Ikea to pay $50 Million over 3 toddler deaths from dresser tip-overs

Ikea has reached a $50 million settlement with the families of three toddlers who died after unsecured Ikea dressers tipped over, according to lawyers for the families. The furniture giant confirms a settlement has been reached, but describes it as "tentative."

The money will be divided evenly between the families, the lawyers say. The settlement also calls for Ikea to meet voluntary safety standards for dressers, donate $150,000 to children's hospitals and $100,000 to a children's safety organization, and to invest more money in its "Secure It" program raising awareness about tip-over risk.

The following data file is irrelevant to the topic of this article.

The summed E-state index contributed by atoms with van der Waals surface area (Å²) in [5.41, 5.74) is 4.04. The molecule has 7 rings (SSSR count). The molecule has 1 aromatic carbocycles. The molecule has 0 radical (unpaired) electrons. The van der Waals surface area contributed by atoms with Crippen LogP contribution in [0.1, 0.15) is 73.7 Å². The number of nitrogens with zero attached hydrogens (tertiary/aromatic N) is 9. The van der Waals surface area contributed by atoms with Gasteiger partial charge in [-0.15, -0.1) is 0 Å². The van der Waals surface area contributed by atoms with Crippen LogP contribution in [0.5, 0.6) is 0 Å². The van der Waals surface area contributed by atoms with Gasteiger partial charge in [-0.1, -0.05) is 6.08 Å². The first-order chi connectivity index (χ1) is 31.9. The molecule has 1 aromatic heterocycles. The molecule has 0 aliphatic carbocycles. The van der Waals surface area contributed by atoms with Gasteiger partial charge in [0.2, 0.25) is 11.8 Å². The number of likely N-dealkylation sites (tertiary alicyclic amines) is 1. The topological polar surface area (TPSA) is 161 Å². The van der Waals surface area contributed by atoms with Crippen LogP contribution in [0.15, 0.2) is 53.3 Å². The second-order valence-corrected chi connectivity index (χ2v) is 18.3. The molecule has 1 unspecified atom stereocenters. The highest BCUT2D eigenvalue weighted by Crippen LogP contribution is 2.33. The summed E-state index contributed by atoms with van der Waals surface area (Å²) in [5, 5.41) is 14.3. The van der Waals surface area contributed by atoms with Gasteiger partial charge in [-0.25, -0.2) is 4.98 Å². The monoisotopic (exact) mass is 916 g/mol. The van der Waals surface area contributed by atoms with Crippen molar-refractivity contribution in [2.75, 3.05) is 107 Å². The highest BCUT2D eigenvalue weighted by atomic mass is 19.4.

The settlement comes after three toddlers died in the past three years from tip-over incidents involving unsecured MALM dressers. Curren Collas and Camden Ellis died in 2014, prompting Ikea to launch the "Secure It" program and offer free wall-mounting kits to consumers.

Then Ted McGee died the same way in February. All three children were about 2 years old when they died.

The families brought a wrongful death lawsuit against the company, alleging that Ikea "had consistently refused to meet voluntary national safety standards" and "refused to re-design its furniture products to be more stable and tip-resistant," according to the family's lawyers.

Ikea confirmed with NPR that a "tentative settlement has been reached" in the case, but said it would not comment further because the deal had not been approved by the court.